SOLANA BEACH — Mayor Ginger Marshall abruptly resigned April 5, effective immediately, becoming the second council member to unexpectedly leave the dais in less than a month.
“I want to leave on a good note, not a sour note,” said the first-term council member who has served in the rotating position as mayor since December.
Marshall thanked residents for the opportunity to serve the city and said beyond that she preferred not to comment.
She did not give a specific reason in her letter to City Manager Greg Wade.
In a letter dated March 11 to Wade, three-term Councilman Mike Nichols said he was stepping down, effective the following day, “to handle pressing family matters.”
Council members opted to appoint his replacement rather than hold a special election, which could cost the city between $150,000 and $225,000.
They were scheduled to make a selection and swear in the newest council member before the April 11 meeting.
Former Councilwoman Lesa Heebner, Paul Basore, Robert Secrest and 2016 council candidate Ed Siegel submitted applications.
Siegel, however, withdrew his name after learning Heebner was in the running.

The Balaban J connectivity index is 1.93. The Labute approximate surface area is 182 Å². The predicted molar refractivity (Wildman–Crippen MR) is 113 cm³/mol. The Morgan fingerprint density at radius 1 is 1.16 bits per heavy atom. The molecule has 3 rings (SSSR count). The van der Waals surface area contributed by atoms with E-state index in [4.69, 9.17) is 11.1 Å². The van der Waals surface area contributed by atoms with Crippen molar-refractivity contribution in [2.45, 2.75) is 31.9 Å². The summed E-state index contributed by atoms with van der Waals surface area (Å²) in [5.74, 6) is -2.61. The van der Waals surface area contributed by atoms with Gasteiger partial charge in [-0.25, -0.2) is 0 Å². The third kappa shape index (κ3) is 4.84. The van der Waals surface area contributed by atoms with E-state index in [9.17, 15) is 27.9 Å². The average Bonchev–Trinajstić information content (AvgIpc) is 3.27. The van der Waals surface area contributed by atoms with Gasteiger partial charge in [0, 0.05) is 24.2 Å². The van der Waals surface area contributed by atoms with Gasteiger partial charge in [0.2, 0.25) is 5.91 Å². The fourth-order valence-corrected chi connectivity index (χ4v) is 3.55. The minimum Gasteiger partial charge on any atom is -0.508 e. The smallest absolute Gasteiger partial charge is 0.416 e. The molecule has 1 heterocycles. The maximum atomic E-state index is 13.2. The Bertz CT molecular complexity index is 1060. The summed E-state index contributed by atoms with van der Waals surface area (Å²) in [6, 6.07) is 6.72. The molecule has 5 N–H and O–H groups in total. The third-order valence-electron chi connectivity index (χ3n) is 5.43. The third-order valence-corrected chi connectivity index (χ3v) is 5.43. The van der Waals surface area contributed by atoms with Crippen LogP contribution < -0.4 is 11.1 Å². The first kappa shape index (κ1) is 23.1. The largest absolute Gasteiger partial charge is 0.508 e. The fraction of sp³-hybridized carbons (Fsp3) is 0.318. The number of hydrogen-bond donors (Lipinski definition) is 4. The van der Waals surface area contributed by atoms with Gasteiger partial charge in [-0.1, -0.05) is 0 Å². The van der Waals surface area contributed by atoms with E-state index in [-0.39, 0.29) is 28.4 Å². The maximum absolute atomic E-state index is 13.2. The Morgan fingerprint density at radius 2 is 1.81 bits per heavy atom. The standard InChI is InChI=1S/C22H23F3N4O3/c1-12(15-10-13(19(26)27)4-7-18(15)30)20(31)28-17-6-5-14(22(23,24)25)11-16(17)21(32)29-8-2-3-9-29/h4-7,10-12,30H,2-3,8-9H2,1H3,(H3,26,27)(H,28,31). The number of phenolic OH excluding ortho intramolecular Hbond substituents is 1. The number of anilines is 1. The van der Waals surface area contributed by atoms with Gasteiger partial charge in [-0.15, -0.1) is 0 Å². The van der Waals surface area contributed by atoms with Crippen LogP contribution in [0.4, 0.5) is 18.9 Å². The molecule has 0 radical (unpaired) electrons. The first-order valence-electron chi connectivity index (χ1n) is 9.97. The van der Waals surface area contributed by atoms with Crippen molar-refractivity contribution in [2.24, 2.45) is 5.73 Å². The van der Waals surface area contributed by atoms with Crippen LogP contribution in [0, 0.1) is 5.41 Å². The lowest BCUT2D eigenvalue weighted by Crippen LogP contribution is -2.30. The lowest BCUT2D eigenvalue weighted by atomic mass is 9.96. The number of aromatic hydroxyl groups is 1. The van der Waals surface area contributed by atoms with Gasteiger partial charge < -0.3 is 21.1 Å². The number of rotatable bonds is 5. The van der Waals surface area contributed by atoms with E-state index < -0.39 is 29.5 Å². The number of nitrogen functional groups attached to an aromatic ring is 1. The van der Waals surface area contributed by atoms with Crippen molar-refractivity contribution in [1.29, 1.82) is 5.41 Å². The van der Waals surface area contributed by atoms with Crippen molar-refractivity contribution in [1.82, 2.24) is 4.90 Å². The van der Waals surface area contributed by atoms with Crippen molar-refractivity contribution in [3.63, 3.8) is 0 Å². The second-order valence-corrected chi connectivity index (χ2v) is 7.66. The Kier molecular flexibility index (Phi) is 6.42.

“She is by far the most qualified,” he wrote in an email to Marshall. “I have always appreciated her service to the community and can’t think of anyone better to fill the shoes of Mike Nichols.”
City Clerk Angela Ivey said the next steps will be at the discretion of the remaining council members. They could appoint two people from the list of applicants or discuss their options during a regularly scheduled meeting.
Councilman Dave Zito will preside over meetings as deputy mayor until his colleagues vote to determine who will complete Marshall’s term as mayor.
Marshall and Nichols ran unopposed in 2014, so council members opted to and appoint them and cancel the local election as a cost-saving measure.
During her tenure, Marshall often cast the minority vote in many 4-1 decisions.
Although she has solar panels on her house and describes herself as a committed recycler, she did not support community choice aggregation because she said she believed there were too many unanswered questions and the city should wait to create the alternative clean-energy program in partnership with other North County cities.
She was also consistent when it came to resolutions that addressed federal issues, saying she was elected to serve and focus on the needs of Solana Beach residents.
Most recently, about a week before her resignation, she opposed a resolution urging federal and state representatives to enact responsible, rational nationwide laws for the safe possession and use of guns.
“Trust me, I’m not promoting gun violence,” Marshall said. “I think we need more background checks. We need to ban bump stocks.”
She said she opposed the resolution because she supports the First and Second Amendments.